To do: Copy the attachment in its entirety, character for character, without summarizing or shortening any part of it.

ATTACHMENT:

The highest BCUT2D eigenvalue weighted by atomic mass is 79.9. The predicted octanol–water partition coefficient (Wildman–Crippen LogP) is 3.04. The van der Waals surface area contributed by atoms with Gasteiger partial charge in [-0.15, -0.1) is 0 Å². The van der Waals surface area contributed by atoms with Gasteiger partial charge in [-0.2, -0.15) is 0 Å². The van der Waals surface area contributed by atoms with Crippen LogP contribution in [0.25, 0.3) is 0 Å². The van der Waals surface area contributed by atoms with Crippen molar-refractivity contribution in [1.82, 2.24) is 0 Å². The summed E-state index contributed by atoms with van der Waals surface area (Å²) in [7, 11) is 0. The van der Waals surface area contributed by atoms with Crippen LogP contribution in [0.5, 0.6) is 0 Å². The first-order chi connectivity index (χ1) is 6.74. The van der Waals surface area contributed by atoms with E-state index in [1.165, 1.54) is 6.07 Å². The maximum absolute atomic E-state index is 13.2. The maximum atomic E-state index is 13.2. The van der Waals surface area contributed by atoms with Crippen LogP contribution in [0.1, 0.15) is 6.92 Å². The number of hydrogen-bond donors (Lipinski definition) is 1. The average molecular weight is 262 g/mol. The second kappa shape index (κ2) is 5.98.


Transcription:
The highest BCUT2D eigenvalue weighted by atomic mass is 79.9. The predicted octanol–water partition coefficient (Wildman–Crippen LogP) is 3.04. The van der Waals surface area contributed by atoms with Gasteiger partial charge in [-0.15, -0.1) is 0 Å². The van der Waals surface area contributed by atoms with Gasteiger partial charge in [-0.2, -0.15) is 0 Å². The van der Waals surface area contributed by atoms with Crippen LogP contribution in [0.25, 0.3) is 0 Å². The van der Waals surface area contributed by atoms with Crippen molar-refractivity contribution in [1.82, 2.24) is 0 Å². The summed E-state index contributed by atoms with van der Waals surface area (Å²) in [7, 11) is 0. The van der Waals surface area contributed by atoms with Crippen LogP contribution in [0.5, 0.6) is 0 Å². The first-order chi connectivity index (χ1) is 6.74. The van der Waals surface area contributed by atoms with E-state index in [1.165, 1.54) is 6.07 Å². The maximum absolute atomic E-state index is 13.2. The maximum atomic E-state index is 13.2. The van der Waals surface area contributed by atoms with Crippen LogP contribution in [0.1, 0.15) is 6.92 Å². The number of hydrogen-bond donors (Lipinski definition) is 1. The average molecular weight is 262 g/mol. The second kappa shape index (κ2) is 5.98.